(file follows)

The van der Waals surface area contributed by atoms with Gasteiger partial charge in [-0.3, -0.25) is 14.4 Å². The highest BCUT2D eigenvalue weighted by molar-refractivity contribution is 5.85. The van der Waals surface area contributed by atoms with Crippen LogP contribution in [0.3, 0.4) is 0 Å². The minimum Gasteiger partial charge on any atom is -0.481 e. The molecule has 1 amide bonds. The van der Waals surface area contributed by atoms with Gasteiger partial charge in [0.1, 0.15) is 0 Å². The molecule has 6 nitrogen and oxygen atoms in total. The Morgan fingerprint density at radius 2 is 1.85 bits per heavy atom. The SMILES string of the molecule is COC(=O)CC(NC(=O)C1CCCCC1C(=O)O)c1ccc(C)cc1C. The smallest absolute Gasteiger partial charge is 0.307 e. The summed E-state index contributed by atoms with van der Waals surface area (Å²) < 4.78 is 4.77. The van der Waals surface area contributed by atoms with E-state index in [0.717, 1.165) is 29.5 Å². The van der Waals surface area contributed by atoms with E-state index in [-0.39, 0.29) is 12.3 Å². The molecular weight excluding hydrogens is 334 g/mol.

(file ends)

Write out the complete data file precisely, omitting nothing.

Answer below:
The van der Waals surface area contributed by atoms with Gasteiger partial charge in [-0.3, -0.25) is 14.4 Å². The highest BCUT2D eigenvalue weighted by molar-refractivity contribution is 5.85. The van der Waals surface area contributed by atoms with Crippen LogP contribution in [0.3, 0.4) is 0 Å². The minimum Gasteiger partial charge on any atom is -0.481 e. The molecule has 1 amide bonds. The van der Waals surface area contributed by atoms with Gasteiger partial charge in [0.1, 0.15) is 0 Å². The molecule has 6 nitrogen and oxygen atoms in total. The Morgan fingerprint density at radius 2 is 1.85 bits per heavy atom. The SMILES string of the molecule is COC(=O)CC(NC(=O)C1CCCCC1C(=O)O)c1ccc(C)cc1C. The smallest absolute Gasteiger partial charge is 0.307 e. The summed E-state index contributed by atoms with van der Waals surface area (Å²) < 4.78 is 4.77. The van der Waals surface area contributed by atoms with E-state index in [0.717, 1.165) is 29.5 Å². The van der Waals surface area contributed by atoms with E-state index in [-0.39, 0.29) is 12.3 Å². The molecular weight excluding hydrogens is 334 g/mol.